Management changes in any business create a period of uncertainty, and in most cases some degree of change, and the last few weeks have seen some significant management changes amongst the major Chinese Airlines. New leaders have been appointed at China Eastern and China Southern leading to speculation of a possible consolidation and such a play would perhaps make sense given the opening of the new Beijing Daxing Airport later this year.
The opening of the Daxing will over time create more capacity in Beijing but two major airlines moving to a brand-new airport will inevitably impact their operating performance as they seek to attract travellers away from the established airport. It is almost like asking an airline to vacate its position at London Heathrow and relocate to a secondary airport away from the city centre. De-risking that move whilst at the same time creating critical mass would seem difficult, unless you considered a merger or partnership with another carrier.
With Chinese authorities keen to finally develop some real international to international hub activity at Beijing, consolidation of two airlines at the new airport would make great sense and create some “joined up” network thinking. And since China has applied a “one route – one airline” policy towards international services until very recently there is little or no overlap between the two carriers on their international networks suggesting that a powerful consolidated airline could be a way forward. But just what would that mean in terms of network, scale and size?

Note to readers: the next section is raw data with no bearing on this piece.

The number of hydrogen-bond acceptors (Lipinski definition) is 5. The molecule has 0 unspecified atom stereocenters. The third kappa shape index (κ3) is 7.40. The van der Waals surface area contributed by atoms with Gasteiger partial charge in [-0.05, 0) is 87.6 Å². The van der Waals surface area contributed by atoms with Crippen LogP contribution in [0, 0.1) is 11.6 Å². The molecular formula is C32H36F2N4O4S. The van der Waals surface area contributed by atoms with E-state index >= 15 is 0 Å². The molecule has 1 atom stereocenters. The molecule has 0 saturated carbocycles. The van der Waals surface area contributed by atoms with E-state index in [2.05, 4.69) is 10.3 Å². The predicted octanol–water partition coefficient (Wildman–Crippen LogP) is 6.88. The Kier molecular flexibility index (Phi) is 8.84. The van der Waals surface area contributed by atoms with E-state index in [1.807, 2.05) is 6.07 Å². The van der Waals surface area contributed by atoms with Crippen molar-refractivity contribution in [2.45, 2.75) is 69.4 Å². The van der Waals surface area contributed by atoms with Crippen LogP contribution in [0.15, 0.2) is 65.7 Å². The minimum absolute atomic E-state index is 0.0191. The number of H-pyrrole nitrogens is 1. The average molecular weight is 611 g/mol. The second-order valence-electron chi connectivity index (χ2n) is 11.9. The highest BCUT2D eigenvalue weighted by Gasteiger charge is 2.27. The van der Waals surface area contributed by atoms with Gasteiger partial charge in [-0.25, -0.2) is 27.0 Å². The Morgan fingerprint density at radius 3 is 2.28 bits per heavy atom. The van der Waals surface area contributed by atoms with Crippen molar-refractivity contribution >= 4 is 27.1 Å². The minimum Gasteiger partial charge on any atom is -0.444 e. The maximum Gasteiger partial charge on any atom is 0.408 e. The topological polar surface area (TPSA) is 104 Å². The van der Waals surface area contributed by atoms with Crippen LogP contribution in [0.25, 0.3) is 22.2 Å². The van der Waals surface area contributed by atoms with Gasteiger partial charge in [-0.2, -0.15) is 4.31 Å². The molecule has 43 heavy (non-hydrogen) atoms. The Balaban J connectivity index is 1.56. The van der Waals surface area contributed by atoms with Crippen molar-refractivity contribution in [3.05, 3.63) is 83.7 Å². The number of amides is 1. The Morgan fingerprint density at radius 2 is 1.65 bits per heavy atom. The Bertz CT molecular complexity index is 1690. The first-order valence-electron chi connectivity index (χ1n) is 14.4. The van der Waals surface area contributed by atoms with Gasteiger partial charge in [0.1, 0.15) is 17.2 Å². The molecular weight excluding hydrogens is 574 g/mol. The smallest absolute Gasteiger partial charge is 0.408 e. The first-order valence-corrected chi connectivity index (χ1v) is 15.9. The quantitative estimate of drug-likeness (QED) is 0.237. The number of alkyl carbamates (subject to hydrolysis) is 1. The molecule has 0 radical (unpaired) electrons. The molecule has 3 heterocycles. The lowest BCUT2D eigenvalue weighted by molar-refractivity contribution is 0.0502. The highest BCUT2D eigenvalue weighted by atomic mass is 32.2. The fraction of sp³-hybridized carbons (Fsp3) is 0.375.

Perhaps importantly from a positioning perspective, one of the world’s newest airports would be home to one of the largest airlines in the world, as the table below highlights.
Table 1 - Top 20 Global Airlines Assuming China Southern and China Eastern Merge
Source: OAG Schedules Data 2018 Year
“China South-East Airlines” would immediately become the second largest scheduled airline based on capacity provided, just behind American Airlines whilst Alaska Airlines and Japan Air Lines would join the global top twenty.
The combined airline would operate on some 419 international city pairs, placing the carrier ahead of Turkish Airlines who have for many years heavily promoted its network strength and airport pairs served. It would also at the same time make the international network three time larger than Air China’s.
And from an airline alliance perspective the recent withdrawal of China Southern from the Skyteam Alliance creates an attractive position for both carriers to potentially review where they are and who their alliance
partner could be in the next few years.
Equally, airline consolidation can be challenging and on such a scale a daunting task for everyone with numerous operational and commercial issues to be considered. However, a chance to create a new world-leading carrier from a new world class airport with a clear strategic focus on international connectivity may just be too attractive to be ignored. Rarely is there smoke without fire and in this case, it seems that with some smoke being sighted, an opportunity might have a chance of becoming a reality in Beijing.